The men were busily employed at various occupations, some building a band stand, others working in the carpenter’s shop which looked replete with all necessary tools.

There is great promise of gardens, which are laid out with great taste, and many trees are planted which in time will afford grateful shade.

Capt.Condor and Chaplin Gates met the party on arrival and were most kind. The grounds, buildings, picture hall, canteen, Y.M.C.A. hall (over which Mr Smith is organising secretary) where the men may avail themselves of writing materials, books etc, and where they may rest in their leisure hours, were visited.

Some of the party were shown through one of the hospital wards where they distributed flowers.

There were about eighty patients in the wards.

An invitation to afternoon tea was gratefully accepted and much appreciated.

Just before leaving, the band played several selections exceedingly well.

The impression made was that everything should be done to help cheer the sick and encourage them by sympathy to redeem the past, and prove themselves better men in the future.

Over 2,000 men had recovered and returned to the front and the majority of the men now in camp were anxious to get back and do their bit.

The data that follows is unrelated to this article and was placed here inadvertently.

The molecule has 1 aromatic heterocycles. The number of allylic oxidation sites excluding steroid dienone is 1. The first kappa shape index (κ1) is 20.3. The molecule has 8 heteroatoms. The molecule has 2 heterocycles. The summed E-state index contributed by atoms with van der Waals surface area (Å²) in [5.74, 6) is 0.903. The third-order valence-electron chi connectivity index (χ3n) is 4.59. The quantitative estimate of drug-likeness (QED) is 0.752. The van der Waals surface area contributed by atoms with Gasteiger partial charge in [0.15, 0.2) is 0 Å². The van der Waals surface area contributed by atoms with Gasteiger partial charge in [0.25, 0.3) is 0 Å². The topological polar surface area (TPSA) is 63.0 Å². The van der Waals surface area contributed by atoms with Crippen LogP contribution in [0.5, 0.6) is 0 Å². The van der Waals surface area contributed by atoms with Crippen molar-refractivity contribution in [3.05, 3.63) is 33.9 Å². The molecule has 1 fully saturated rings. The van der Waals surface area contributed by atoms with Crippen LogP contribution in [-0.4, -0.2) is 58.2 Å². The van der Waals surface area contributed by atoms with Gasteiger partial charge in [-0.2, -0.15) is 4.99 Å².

Capt. Condor has the welfare of the men at heart and is most sympathetic towards them and is very desirous that the Frankston people should feel kindly interest in them and show it by visiting the camp as often aspracticable.

“I am satisfied,” says Mr F. W. Bamford, a Labour member of the House of Representatives for Queensland, that compulsion is necessary and I intend to support it by my voice and vote. We have heard a good deal about the evil of Prussian militarism, and have been told that men have left Germany in order to escape.

Well, if Prussian militarism has been severe on the people of Prussia, how much more severe would it be upon the people of a conquered country ?

The position in such circumstances would be intolerable. There would be only one thing to do, and that would be to commit suicide.

I say quite seriously that it would be better for any man with a family to do as many others have done in those countries already subjugated by the enemy, namely, to put them into closed chambers and turn on the gas. Far better would it be for them to die thus than to fall into the hands of the enemy.

Now, suppose we did not send more men to the front; suppose we left unfilled the gaps that have been caused in the ranks of our soldiers? What would happen then?

Our battalions would become reduced, our men would be drafted into other units, and finally Australia would not be represented by one complete unit at the front.

Of what avail then, would be the glory of our men at Gallipoli and of the heroes of Anzac ? Where today, it would be asked, are the men who so bravely shed their blood in the defence of the country ?

They are gone but none have come to fill their places.

It behoves everyone of us to consider well what he ought to do.”

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ABOUT one hundred soldiers were entertained on Tuesday last, by the Frankston “Wattle Club”, and although the secretary only received word Monday midday, notifying the club of their intended visit, everything passed off well.

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From the pages of the Mornington Standard, 21 October, 1916

As published in the Mornington News – 18 October 2016